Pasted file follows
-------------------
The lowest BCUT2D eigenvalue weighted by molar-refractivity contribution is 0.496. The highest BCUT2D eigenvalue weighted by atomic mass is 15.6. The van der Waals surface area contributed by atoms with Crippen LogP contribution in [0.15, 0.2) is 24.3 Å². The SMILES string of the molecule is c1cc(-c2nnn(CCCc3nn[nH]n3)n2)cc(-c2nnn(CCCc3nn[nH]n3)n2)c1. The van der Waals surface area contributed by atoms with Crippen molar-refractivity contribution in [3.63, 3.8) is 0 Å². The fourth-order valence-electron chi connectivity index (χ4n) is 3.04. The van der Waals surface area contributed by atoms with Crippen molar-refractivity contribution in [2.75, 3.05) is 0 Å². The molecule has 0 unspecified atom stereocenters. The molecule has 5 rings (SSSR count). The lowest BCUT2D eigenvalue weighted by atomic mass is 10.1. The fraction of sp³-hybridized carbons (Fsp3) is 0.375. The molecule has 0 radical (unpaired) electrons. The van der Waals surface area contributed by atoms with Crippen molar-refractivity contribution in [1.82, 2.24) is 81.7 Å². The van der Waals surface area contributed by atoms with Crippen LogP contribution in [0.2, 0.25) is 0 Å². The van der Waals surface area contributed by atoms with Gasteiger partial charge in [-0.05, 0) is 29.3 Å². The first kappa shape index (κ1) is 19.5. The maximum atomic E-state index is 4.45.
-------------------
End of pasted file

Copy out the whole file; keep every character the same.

The lowest BCUT2D eigenvalue weighted by molar-refractivity contribution is 0.496. The highest BCUT2D eigenvalue weighted by atomic mass is 15.6. The van der Waals surface area contributed by atoms with Crippen LogP contribution in [0.15, 0.2) is 24.3 Å². The SMILES string of the molecule is c1cc(-c2nnn(CCCc3nn[nH]n3)n2)cc(-c2nnn(CCCc3nn[nH]n3)n2)c1. The van der Waals surface area contributed by atoms with Crippen molar-refractivity contribution in [3.63, 3.8) is 0 Å². The fourth-order valence-electron chi connectivity index (χ4n) is 3.04. The van der Waals surface area contributed by atoms with Crippen molar-refractivity contribution in [2.75, 3.05) is 0 Å². The molecule has 0 unspecified atom stereocenters. The molecule has 5 rings (SSSR count). The lowest BCUT2D eigenvalue weighted by atomic mass is 10.1. The fraction of sp³-hybridized carbons (Fsp3) is 0.375. The molecule has 0 radical (unpaired) electrons. The van der Waals surface area contributed by atoms with Crippen molar-refractivity contribution in [1.82, 2.24) is 81.7 Å². The van der Waals surface area contributed by atoms with Crippen LogP contribution in [0.2, 0.25) is 0 Å². The van der Waals surface area contributed by atoms with Gasteiger partial charge in [-0.05, 0) is 29.3 Å². The first kappa shape index (κ1) is 19.5. The maximum atomic E-state index is 4.45.